William Carleton Analysis

Other Literary Forms

(Literary Essentials: Short Fiction Masterpieces)

William Carleton’s reputation largely rests on the short-fiction collection in the two series of his Traits and Stories of the Irish Peasantry. He was also, however, a prolific novelist. Works such as his Fardorougha the Miser: Or, The Convicts of Lisnamona (1839), Valentine McClutchy, the Irish Agent: Or, Chronicles of the Castle Cumber Property (1845), and The Black Prophet: A Tale of Irish Famine (1847) are extensions of the themes and venues of his short stories. Carleton is also the author of an incomplete autobiography, published posthumously as The Life of William Carleton (1896). It is one of the more significant cultural documents to emerge from early nineteenth century Ireland.


(Literary Essentials: Short Fiction Masterpieces)

William Carleton was the first Irish writer to depict from the inside the lives of the Irish peasantry, an achievement for which he was well qualified by birth and background. As a son of the soil, almost totally lacking in formal education, Carleton gave a voice to a people whose existence was previously unknown to fiction in English. The story of how he did so, and its literary and cultural repercussions, makes Carleton’s career at once exemplary and cautionary.

In view of its unlikely origins and undoubted originality, Carleton’s work has often been valued more for its historical significance than for its literary interest. This verdict has also been reinforced by the excessive exuberance of Carleton’s style and the supercharged melodrama of his plots. Such superficial blemishes, while obviously detracting from the artistic refinement of Carleton’s fiction, also express very graphically the difficulties he was obliged to negotiate in order to establish the perspective and sense of form adequate to convey the social plight and moral vigor of his subjects.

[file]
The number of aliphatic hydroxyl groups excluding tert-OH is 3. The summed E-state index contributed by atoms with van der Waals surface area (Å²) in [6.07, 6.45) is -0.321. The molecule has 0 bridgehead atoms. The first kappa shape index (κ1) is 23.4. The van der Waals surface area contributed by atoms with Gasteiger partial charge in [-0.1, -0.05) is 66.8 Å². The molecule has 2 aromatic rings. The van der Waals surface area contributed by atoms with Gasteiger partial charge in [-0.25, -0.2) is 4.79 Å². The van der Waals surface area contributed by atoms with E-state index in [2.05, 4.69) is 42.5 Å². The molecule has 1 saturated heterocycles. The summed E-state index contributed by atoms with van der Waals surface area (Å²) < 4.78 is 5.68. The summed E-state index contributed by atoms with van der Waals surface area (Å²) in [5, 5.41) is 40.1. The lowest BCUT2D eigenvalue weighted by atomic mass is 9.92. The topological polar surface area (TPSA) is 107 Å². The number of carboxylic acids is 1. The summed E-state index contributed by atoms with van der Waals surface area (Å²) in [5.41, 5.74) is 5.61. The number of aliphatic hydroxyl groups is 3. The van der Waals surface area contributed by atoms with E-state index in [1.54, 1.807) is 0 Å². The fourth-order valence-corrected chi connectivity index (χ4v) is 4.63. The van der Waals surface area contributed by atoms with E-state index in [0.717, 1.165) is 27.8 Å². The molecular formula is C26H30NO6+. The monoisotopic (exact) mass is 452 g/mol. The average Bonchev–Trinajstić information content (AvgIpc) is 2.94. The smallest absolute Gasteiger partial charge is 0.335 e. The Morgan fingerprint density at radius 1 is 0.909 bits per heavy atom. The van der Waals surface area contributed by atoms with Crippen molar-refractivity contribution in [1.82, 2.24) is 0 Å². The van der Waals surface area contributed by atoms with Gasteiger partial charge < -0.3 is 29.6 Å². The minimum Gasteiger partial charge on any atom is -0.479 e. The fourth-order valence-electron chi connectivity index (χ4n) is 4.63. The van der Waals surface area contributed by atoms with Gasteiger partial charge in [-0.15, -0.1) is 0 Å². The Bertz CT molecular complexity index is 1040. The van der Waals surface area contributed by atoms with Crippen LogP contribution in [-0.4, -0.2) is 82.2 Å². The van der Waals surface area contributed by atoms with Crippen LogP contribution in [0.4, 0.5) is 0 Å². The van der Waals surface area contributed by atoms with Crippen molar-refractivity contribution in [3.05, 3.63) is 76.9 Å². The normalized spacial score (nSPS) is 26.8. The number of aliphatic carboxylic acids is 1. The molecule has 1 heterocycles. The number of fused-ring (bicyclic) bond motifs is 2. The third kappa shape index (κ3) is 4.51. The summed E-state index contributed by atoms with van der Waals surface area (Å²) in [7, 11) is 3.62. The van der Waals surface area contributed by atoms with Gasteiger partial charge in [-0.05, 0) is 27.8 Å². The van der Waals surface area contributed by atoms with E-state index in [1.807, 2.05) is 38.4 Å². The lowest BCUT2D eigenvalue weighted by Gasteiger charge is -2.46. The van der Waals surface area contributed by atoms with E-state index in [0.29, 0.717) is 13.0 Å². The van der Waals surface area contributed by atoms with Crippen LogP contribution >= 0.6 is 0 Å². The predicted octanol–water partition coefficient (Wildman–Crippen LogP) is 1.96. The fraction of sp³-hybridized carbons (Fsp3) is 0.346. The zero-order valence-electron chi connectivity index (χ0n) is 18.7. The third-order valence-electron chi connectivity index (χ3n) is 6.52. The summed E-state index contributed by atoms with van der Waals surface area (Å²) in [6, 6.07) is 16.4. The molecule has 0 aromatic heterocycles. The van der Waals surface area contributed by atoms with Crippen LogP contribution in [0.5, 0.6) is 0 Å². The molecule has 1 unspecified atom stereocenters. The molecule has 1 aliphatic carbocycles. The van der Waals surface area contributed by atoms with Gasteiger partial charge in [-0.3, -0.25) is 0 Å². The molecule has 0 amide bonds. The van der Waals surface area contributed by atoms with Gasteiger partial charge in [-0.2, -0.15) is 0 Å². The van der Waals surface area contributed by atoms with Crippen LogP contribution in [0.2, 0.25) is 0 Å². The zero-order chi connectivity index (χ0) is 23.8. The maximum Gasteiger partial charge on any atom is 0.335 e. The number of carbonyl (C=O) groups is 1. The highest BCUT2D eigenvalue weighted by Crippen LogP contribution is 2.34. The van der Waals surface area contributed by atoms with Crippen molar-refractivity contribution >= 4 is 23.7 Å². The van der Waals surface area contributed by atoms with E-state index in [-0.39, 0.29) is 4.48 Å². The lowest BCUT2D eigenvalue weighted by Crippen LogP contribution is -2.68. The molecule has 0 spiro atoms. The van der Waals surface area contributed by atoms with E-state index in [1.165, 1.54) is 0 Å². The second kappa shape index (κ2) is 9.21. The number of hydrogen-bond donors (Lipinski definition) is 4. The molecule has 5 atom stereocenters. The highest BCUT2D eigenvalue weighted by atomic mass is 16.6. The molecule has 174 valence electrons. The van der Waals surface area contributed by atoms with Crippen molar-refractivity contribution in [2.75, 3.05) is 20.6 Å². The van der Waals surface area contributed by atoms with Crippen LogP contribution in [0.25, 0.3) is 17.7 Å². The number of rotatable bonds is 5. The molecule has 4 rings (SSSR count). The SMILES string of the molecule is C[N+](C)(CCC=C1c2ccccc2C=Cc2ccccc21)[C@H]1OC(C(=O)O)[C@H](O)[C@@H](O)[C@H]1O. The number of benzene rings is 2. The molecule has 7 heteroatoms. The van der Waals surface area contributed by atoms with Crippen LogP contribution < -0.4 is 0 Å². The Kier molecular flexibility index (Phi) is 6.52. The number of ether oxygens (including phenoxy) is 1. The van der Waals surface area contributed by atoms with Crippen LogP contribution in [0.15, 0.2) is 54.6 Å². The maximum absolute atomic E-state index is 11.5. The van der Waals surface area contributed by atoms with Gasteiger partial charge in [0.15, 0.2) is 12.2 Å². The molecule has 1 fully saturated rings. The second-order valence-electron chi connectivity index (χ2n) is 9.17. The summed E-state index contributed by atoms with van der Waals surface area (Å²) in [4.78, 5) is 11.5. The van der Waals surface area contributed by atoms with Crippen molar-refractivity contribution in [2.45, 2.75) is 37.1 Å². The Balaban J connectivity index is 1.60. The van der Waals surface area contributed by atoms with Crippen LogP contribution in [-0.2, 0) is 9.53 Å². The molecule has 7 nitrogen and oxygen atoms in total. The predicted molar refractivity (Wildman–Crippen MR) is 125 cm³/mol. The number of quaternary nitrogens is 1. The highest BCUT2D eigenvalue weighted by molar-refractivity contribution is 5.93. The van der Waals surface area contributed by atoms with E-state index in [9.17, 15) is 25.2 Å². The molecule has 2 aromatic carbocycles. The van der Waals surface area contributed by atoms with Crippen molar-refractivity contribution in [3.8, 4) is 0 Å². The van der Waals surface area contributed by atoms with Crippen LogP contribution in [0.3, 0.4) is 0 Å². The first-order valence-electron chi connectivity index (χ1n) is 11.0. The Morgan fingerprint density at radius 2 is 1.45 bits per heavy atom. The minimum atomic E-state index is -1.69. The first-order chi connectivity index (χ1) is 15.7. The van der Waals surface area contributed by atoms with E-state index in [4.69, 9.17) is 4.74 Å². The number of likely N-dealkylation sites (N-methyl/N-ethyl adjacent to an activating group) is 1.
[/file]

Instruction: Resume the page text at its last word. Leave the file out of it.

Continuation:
(Great Authors of World Literature, Critical Edition)

Chesnutt, Margaret. Studies in the Short Stories of William Carleton. Göteburg, Sweden: Acta Universitatis Gothoburgensis, 1976. Discussion of Carleton’s combination of folk sources and nineteenth century narrative techniques. Argues that “Confessions of a Reformed Ribbonman” is mere literary sensationalism, and as much an example of propaganda as many of Carleton’s weaker stories.

Flanagan, Thomas. The Irish Novelists, 1800-1850. New York: Columbia University Press, 1959. A pioneering work that still has much to offer to those unfamiliar with the literary history of Carleton’s period. The study concludes with a section on Carleton. Kiely’s biographical approach is adapted to provide a broader perspective. The resulting sense of historical context is critical to an appraisal of Carleton’s significance.

Hayley, Barbara. Carleton’s “Traits and Stories” and the Nineteenth Century Anglo-Irish Tradition. Totowa, N.J.: Barnes & Noble Books, 1983. A detailed discussion of the revisions that Carleton made to the stories from their original periodical publication to their publication in the Traits and Stories of the Irish Peasantry.

Kiely, Benedict. Poor Scholar: A Study of the Works and Days of William Carleton, 1794-1869. 1947. Reprint. Dublin: Wolfhound Press, 1997. The best...

(The entire section is 454 words.)